You've always been a sensitive person. Your family would call you dramatic and even though you knew that they weren't entirely serious, you still felt weird about it. As you grew through your teens, it only got worse. Being emotional and sensitive in the world of adolescent boys, you became the easiest target for them. You quickly learned [you taught yourself] how to navigate through middle/high school.
You put your fists up when you needed to, used your words when your temper wouldn't flare up, and you'd run because, well, you were great at running. Not so much the physical act of running [you actually hated it] but mentally. You were never really there. And you've been trying to change that but sometimes you fall back into the empty space between your head or the one in your chest.
After your years as a sensitive high-school kid, you spent some time with yourself. You learned how to build a hard iron shell around who you really are. You closed yourself off from the world, from people that wanted to get to know you, from everything. You lived like this for years.
Clutter comes, confuses and invades. The junk in your yard and the brain you can’t change. You’re out of control. You don’t want to go. It’s hard to stay warm when the cold’s in your bones.
And that's how it's been. You froze yourself over. At one point, you were a river. Now you are a glacier [you still are today but you know how to control it]. Friends, girlfriends, family, they would all cry in front of you and you sit there and watch while they stare at you and wonder what happened. Why you wouldn't cry with them or feel the things they feel. It's like you have a switch that you could flip on or off at any moment.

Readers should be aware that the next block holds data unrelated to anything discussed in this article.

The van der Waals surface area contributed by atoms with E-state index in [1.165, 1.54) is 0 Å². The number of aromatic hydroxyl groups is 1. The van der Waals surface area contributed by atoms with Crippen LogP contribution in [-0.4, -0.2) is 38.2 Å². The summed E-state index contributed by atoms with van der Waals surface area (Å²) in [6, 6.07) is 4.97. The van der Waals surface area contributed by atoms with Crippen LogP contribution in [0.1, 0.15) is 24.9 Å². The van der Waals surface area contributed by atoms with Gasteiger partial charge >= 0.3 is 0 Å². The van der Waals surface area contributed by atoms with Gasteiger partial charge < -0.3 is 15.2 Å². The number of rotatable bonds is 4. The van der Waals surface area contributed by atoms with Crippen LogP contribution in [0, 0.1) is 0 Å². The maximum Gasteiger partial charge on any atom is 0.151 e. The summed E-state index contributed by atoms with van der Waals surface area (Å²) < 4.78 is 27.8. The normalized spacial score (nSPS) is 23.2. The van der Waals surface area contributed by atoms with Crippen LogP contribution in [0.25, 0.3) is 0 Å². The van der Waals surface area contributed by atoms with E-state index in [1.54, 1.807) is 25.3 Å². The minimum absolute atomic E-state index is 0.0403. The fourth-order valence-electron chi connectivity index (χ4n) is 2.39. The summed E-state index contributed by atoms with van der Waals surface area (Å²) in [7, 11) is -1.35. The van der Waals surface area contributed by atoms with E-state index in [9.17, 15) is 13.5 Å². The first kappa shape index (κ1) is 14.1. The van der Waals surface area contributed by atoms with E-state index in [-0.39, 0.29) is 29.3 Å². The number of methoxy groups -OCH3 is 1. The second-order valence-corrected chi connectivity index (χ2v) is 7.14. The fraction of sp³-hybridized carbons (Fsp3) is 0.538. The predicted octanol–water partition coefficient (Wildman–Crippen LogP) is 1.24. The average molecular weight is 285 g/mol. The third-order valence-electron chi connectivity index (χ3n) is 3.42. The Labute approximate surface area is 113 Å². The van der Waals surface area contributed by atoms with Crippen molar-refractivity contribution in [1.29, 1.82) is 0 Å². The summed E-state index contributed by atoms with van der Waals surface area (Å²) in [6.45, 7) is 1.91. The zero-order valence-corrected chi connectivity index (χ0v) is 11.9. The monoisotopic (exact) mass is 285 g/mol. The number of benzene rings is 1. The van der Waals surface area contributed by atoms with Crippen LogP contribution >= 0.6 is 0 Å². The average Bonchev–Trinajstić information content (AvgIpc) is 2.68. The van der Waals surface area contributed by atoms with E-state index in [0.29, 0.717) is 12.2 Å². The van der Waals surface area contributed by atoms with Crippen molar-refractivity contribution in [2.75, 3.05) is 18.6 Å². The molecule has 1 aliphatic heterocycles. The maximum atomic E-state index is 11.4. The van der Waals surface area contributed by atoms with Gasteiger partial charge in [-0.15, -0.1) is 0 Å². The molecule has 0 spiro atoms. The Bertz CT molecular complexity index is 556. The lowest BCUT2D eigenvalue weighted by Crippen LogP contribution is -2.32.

Do you remember the last time you cried? And I mean really cried. Yes, you've shed tears over ex-partners numerous times but do you remember the time you truly, honestly, cried. Do you remember when your walls finally came down and you collapsed into another person arms while tears fell down your face and onto their shirt?
It was a couple weeks after your grandmother had passed away. You felt [and still feel] an extreme amount of guilt for the way you always said you'd go and visit "next year". Those two words ring in your head like a siren. Loud and intimidating. An angry reminder of what you should have done and what you could have done. You hadn't felt any of that guilt for a while though, you were busy at school. But one day, in between classes, a song comes on shuffle and tears you down.
There were new stories just last time I saw her from the life of my mama’s mother. We’ll have to dream up the ones that we missed because nothing about life is forever. I’ll love you forever.
I'm sorry. I shouldn't have played that song. And you know the way it makes you feel. So I won't explain it. You know that you love your grandmother and you know that she loves you. I shouldn't have brought this up.